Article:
Kicking back on a lovely cedar plank veranda, overlooking a very choppy Bishop Bay. We’re tied up at the little dock, and it was calm when we arrived. We’re on the exposed side, which was fine before the afternoon breeze came up. Full fetch of the bay is hitting us broadside, and our little boat is really rocking. Which is why we’re enjoying the evening, sitting in our folding chairs on this very stable open air deck, with the lovely view of rocking boats.
Started the day in leisurely fashion, to a wonderful, sunny morning. Enjoyed breakfast in the cockpit, and wandered up to the cook shack around 8:30. Found Lou up and drinking coffee. He had been up late (2am)with the two guys on the fishing boat. He told a few more stories. I asked him if he had a burn barrel where I could burn our garbage. He said bring it up. He took me over to one of the dilapidated buildings, a former dormatory. We walked down the old corridor to one of the far rooms. He pulled up a trap door cover and said “Toss her in”, and I did. The crawl space was full of trash bags. Solid waste disposal, Butedale style.
We said our goodbyes around 9 am and shoved off. The cruise up Princess Royale Channel was highlighted by a great show put on by a helicopter logging operation. We spotted two big barges, one fully loaded with logs, and the second well on its way. An old ship hull with a dormatory style building constructed on deck was cabled to shore in a shallow cove. On the roof of one part of the building was a helicopter, and on the stern end was a stubby, twin opposing rotor lifting copter. We had a ringside seat as the lifting copter took off, flew over to the mountainside, and picked up a load of logs. He then flew down to the barge and laid the logs down. A self loader on the barge took over from there. He made trip after trip. The hillside where the logs were coming from showed no signs of the timber removal.
We crossed over to the east side of the channel. As I cruised along, about 200 yards off shore, I glanced over toward shore, just in time to see the back of a humpback whale arch clear of the surface and slowly bend back beneath the sea, about 50 yards away. I called to Sandy, and we watched excitedly as the whale came up again, headed in the opposite direction. We slowly circled around and watched, as two whales showed themselves. They tail slapped, and waved their pectoral fins at us, slowly working their way down channel. After about 15 minutes of this, we reluctantly turned back on course and continued our northward cruise.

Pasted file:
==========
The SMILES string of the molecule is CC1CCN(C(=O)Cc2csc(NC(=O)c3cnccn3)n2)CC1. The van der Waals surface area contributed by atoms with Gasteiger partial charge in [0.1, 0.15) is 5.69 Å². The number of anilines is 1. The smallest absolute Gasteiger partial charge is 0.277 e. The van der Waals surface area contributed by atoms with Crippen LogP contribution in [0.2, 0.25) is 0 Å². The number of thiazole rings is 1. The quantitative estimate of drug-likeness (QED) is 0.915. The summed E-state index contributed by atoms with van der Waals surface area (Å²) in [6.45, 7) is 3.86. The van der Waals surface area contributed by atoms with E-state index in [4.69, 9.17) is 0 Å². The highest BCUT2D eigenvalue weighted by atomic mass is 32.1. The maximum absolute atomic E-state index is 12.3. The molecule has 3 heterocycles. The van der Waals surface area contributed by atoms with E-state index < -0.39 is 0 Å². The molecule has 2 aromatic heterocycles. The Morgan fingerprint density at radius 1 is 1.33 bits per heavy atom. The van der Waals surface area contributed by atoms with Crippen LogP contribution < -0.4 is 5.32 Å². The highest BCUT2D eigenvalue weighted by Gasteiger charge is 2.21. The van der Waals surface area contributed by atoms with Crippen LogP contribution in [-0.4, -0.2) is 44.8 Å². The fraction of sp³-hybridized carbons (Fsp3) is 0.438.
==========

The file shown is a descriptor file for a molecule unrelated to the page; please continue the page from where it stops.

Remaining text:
We rounded into Ursula Channel, heading northeast, toward Bishop Bay Hot Spring. The water was deep blue and rippled by a light chop, a truly lovely day, tee shirt weather. And we had the entire channel to ourselves, not another boat in sight ahead or behind, as far as we could see. As we neared the entrance to Bishop Bay, I spotted a dolphin ahead and toward shore. Sandy watched for it, and saw one making a splashy rush across the surface. First one, then another, and soon we realized we were seeing a whole school of dolphins. I slowed to an idle, and to our amazement, the school rushed in our direction. We took turns standing on the bow, watching a spectacular show. Dolphins would zoom through the water just in front of the boat. We could see them below the surface, perhaps 15 feet down. They darted, surfaced, changed direction, and disappeared, only to turn and make another rush. We concluded that they were Pacific White Sided dolphins, and were busy feeding. Very exciting show. After about 15 minutes of this, they moved off, and we continued our way into Bishop Bay.
At the head of this bay is a very popular hot spring. I was hoping against hope that we would have this place, on this beautiful day, to ourselves. I rounded the corner and was pleased to note a completely empty bay, not a single boat at the little dock near the hot spring. We had cruised to within a half mile of the dock, when I heard the sound of a boat motor from behind. I looked and spotted an aluminum power boat tearing across the water, toward the dock. I continued fendering the boat for a port side tie up, and wouldn’t you know it, this guy passed me up within 200 yards of the dock and tied up port side. I switched fenders to the starbard side, and thus ended up on the exposed side of the dock. The people on board turned out to be really nice, a bit loud, but friendly, from the nearby town of Kitimat. Soon another boat entered the bay, a sailboat, which turned out to be the red sloop that had passed us on Queen Charolette Sound, and shared the anchorage at Fougner Bay. We finally got to meet them. Nice folks from Sidney, BC. While talking with them, a big crab boat cruised into the bay. He rolled right on in, and tried to raft to the red sailboat. His bow was almost against our stern. Finally he decided to pull back out and wait for the Kitimat boat to leave.
We wandered the beach to pass the afternoon, and I went for a swim, it was that hot. Once the hot spring was vacated, we went up for our bath. It was wonderful. After that, we barbqued rock cod fillets, courtesy of Lou, and watched as 3 other power boats arrived, all rafting to other boats. Really getting crowded here. Got to quit now. A log is drifting in toward our boat. Have to fend off, so will sign off.
464 miles total, 24 miles for the day.